Raw Dog: The Naked Truth About Hot Dogs – Tasty

Comedian and writer Jamie Loftus graced the world with Raw Dog: The Naked Truth About Hot Dogs, and an avid wiener enthusiast like me couldn’t pass it up. I know we’re a sci-fi and fantasy site, but I had to sing the praises of this excellent book because munching hog has always been my deepest fantasy, one I live often and thoroughly. Hot dogs are steeped in mystery and lore, and their history is mired by oppression and socioeconomic trends. Loftus covers all of this as she chronicles her cross-country road trip, trying every notable dog she can get her hands on. 

Raw Dog’s plot centers on Loftus as she embarks on a lengthy sojourn around the country with her boyfriend, her dog, and her cat. Loftus juggles her angles well: the overall history of hot dogs (including a harrowing section about how they are made), explorations of the hot dog’s place in American history, the socioeconomic conditions that made hot dogs so popular, the storied past of the hot dog joints she visits, and of course, the actual dogs themselves. The result is a creative nonfiction book functioning as a travelogue, pithy history book, and personal magnum opus all in one.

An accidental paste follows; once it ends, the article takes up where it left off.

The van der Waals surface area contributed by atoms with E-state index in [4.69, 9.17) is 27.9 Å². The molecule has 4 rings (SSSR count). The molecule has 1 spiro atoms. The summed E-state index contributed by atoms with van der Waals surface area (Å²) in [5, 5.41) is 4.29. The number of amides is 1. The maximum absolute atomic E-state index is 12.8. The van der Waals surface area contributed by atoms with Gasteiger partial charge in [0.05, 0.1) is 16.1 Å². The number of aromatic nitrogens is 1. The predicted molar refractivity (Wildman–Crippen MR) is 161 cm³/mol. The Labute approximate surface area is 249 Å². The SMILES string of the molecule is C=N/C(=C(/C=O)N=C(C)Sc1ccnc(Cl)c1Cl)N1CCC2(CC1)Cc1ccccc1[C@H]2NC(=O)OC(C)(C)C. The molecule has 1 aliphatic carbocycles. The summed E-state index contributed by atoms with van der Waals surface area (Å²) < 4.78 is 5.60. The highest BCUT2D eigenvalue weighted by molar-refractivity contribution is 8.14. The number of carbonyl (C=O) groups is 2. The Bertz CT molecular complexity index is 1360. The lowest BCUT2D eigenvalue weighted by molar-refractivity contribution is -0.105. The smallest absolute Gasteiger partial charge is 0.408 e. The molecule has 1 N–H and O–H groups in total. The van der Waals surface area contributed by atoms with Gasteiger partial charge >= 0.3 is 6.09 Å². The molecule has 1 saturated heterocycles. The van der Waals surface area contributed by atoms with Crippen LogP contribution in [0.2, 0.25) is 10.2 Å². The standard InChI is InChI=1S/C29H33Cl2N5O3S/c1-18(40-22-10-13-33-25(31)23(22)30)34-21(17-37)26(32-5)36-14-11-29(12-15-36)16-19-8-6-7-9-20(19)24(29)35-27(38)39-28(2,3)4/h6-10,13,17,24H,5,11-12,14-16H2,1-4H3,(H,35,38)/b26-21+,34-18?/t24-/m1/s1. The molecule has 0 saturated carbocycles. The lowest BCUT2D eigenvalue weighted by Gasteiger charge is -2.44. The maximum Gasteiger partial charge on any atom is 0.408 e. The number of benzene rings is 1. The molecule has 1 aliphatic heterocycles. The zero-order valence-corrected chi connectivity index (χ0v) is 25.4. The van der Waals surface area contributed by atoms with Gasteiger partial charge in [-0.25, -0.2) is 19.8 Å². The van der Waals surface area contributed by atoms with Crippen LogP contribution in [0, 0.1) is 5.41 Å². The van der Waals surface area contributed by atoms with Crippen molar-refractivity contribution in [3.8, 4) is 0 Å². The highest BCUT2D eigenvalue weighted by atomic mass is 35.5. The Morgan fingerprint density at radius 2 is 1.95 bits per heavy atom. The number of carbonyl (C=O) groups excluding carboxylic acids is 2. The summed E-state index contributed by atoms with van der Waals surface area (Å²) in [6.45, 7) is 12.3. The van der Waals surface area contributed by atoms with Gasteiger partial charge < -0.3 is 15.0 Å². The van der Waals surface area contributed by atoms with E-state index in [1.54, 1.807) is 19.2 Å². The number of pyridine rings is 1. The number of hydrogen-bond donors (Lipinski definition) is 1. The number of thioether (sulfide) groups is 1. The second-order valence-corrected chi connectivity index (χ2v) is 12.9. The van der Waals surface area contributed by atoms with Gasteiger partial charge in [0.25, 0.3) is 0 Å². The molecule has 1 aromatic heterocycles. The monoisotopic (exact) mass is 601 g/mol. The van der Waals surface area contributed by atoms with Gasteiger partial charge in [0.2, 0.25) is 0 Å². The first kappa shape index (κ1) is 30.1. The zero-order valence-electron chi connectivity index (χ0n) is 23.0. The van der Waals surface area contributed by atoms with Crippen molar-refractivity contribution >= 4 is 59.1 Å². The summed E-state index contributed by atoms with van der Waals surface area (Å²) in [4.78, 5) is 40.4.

My guess is you read the title of this review and immediately decided whether Raw Dog is for you. That’s perfectly fine! Hot dogs aren’t for everyone (more for me)! I still love them even after the more cringe-worthy descriptions of their origins in Loftus’ book, and I’m hankering to try many of the best dogs she describes in the book—even if I’m sad she chided my hometown Chicago-style hot dog for its veritable garden of toppings. If by some chance you’re on the fence about reading Raw Dog, go for it. Loftus packs the book full of wit, and there’s no shortage of potty humor, as befitting a hot dog book. I didn’t count, but the word diarrhea appears quite a few times. Make of that what you will (I’m here for it).

A hot dog requires balance. The toppings must complement the meat within, and the bun must be sturdy enough to support the dreams of the meal’s maker. By extension, a book about hot dogs must do the same, and here Loftus succeeds beyond measure. Trust me, I broke out my ruler. Just when one section—perhaps a description of a specific dog or a story about a spat she had with her boyfriend—reached its climax, she would shift into something new, driving me along, as though I was demolishing the book like a footlong, bite by bite. Loftus has a talent for the balance required of a hot dog chef, and I appreciated the swiftness of her writing paired with her keen eye for when to transition from one section to the next. 

Raw Dog will fill the hot-dog-book-shaped gap in your life. Jamie Loftus handles her subject matter with great care, deftly balancing her personal flair with a sharp, well-researched take on one of America’s greatest foods. Hot diggity dog, it’s so good. 

Rating: Raw Dog: The Naked Truth About Hot Dogs – 9.0/10


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